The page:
Life necessitates a universal world, however, we believe in the security of having a local identity. And this is what the leaders of this region are trying to do. We're trying to be part of this global village, but at the same time we're revising ourselves through our cultural institutions and cultural development. I'm a representation of that phenomenon. And I think a lot of people in this room, I can see a lot of you are in the same position as myself. And I'm sure, although we can't see the people in Washington, they are in the same position. We're continuously trying to straddle different worlds, different cultures and trying to meet the challenges of a different expectation from ourselves and from others.
So I want to ask a question: What should culture in the 21st century look like? In a time where the world is becoming personalized, when the mobile phone, the burger, the telephone, everything has its own personal identity, how should we perceive ourselves and how should we perceive others? How does that impact our desert culture?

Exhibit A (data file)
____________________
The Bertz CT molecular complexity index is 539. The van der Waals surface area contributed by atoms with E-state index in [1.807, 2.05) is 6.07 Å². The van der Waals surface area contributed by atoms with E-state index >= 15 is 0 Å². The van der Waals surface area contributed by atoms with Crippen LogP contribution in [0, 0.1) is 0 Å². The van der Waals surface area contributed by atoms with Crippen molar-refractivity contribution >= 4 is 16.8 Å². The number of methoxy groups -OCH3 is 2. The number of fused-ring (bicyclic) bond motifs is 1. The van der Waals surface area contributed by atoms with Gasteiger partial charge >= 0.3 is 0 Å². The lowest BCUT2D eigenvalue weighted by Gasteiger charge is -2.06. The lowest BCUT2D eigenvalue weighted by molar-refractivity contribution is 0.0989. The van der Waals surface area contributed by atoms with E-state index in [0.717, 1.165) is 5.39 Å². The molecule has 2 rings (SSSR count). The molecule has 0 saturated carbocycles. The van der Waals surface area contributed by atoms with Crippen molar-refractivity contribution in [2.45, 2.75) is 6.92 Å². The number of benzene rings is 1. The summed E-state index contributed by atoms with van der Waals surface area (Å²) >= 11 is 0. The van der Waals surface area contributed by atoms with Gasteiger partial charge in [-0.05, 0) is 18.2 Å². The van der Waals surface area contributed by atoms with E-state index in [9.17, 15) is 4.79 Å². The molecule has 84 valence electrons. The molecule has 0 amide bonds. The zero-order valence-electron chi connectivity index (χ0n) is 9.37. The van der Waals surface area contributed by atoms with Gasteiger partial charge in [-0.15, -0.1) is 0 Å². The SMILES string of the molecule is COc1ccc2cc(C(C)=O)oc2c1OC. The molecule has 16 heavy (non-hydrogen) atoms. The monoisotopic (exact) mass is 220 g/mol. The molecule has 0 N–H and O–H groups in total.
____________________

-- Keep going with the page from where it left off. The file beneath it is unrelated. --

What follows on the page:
I'm not sure of how many of you in Washington are aware of the cultural developments happening in the region and, the more recent, Museum of Islamic Art opened in Qatar in 2008. I myself am personalizing these cultural developments, but I also understand that this has to be done organically. Yes, we do have all the resources that we need in order to develop new cultural institutions, but what I think is more important is that we are very fortunate to have visionary leaders who understand that this can't happen from outside, it has to come from within. And guess what? You might be surprised to know that most people in the Gulf who are leading these cultural initiatives happen to be women.
I want to ask you, why do you think this is? Is it because it's a soft option; we have nothing else to do? No, I don't think so. I think that women in this part of the world realize that culture is an important component to connect people both locally and regionally. It's a natural component for bringing people together, discussing ideas -- in the same way we're doing here at TED. We're here, we're part of a community, sharing out ideas and discussing them. Art becomes a very important part of our national identity. The existential and social and political impact an artist has on his nation's development of cultural identity is very important.